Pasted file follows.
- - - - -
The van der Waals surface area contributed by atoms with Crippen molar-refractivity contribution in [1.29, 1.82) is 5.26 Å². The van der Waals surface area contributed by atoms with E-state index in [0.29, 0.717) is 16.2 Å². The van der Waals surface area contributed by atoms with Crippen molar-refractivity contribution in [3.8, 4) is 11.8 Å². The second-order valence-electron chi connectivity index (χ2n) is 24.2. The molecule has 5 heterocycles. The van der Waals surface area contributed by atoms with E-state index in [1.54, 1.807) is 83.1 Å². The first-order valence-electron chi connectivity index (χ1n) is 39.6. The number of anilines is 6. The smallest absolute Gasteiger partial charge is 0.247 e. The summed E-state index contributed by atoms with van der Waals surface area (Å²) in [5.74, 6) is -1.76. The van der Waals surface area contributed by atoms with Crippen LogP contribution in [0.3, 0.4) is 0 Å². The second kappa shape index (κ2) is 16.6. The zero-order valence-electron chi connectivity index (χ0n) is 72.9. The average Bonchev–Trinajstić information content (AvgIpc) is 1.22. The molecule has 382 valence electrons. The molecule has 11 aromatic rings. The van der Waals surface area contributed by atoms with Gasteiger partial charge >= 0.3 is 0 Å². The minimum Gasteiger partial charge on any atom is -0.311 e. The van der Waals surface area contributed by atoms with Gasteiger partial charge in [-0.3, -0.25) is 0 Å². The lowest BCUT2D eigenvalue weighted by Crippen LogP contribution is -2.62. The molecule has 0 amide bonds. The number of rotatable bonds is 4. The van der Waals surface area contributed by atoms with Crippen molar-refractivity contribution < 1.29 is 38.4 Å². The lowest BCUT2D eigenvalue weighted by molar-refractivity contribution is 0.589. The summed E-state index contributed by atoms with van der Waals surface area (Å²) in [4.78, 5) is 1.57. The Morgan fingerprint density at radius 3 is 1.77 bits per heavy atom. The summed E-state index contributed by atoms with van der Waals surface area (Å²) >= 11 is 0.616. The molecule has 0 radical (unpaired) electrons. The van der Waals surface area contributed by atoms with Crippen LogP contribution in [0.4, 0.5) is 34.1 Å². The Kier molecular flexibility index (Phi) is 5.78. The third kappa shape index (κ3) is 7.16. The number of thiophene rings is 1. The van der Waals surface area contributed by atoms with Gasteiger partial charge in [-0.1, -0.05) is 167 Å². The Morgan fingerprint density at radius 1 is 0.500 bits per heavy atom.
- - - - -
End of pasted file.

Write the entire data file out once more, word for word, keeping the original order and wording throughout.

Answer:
The van der Waals surface area contributed by atoms with Crippen molar-refractivity contribution in [1.29, 1.82) is 5.26 Å². The van der Waals surface area contributed by atoms with E-state index in [0.29, 0.717) is 16.2 Å². The van der Waals surface area contributed by atoms with Crippen molar-refractivity contribution in [3.8, 4) is 11.8 Å². The second-order valence-electron chi connectivity index (χ2n) is 24.2. The molecule has 5 heterocycles. The van der Waals surface area contributed by atoms with E-state index in [1.54, 1.807) is 83.1 Å². The first-order valence-electron chi connectivity index (χ1n) is 39.6. The number of anilines is 6. The smallest absolute Gasteiger partial charge is 0.247 e. The summed E-state index contributed by atoms with van der Waals surface area (Å²) in [5.74, 6) is -1.76. The van der Waals surface area contributed by atoms with Crippen LogP contribution in [0.3, 0.4) is 0 Å². The second kappa shape index (κ2) is 16.6. The zero-order valence-electron chi connectivity index (χ0n) is 72.9. The average Bonchev–Trinajstić information content (AvgIpc) is 1.22. The molecule has 382 valence electrons. The molecule has 11 aromatic rings. The van der Waals surface area contributed by atoms with Gasteiger partial charge >= 0.3 is 0 Å². The minimum Gasteiger partial charge on any atom is -0.311 e. The van der Waals surface area contributed by atoms with Gasteiger partial charge in [-0.3, -0.25) is 0 Å². The lowest BCUT2D eigenvalue weighted by Crippen LogP contribution is -2.62. The molecule has 0 amide bonds. The number of rotatable bonds is 4. The van der Waals surface area contributed by atoms with Crippen molar-refractivity contribution < 1.29 is 38.4 Å². The lowest BCUT2D eigenvalue weighted by molar-refractivity contribution is 0.589. The summed E-state index contributed by atoms with van der Waals surface area (Å²) in [4.78, 5) is 1.57. The Morgan fingerprint density at radius 3 is 1.77 bits per heavy atom. The summed E-state index contributed by atoms with van der Waals surface area (Å²) >= 11 is 0.616. The molecule has 0 radical (unpaired) electrons. The van der Waals surface area contributed by atoms with Crippen LogP contribution in [0.4, 0.5) is 34.1 Å². The Kier molecular flexibility index (Phi) is 5.78. The third kappa shape index (κ3) is 7.16. The number of thiophene rings is 1. The van der Waals surface area contributed by atoms with Gasteiger partial charge in [-0.1, -0.05) is 167 Å². The Morgan fingerprint density at radius 1 is 0.500 bits per heavy atom.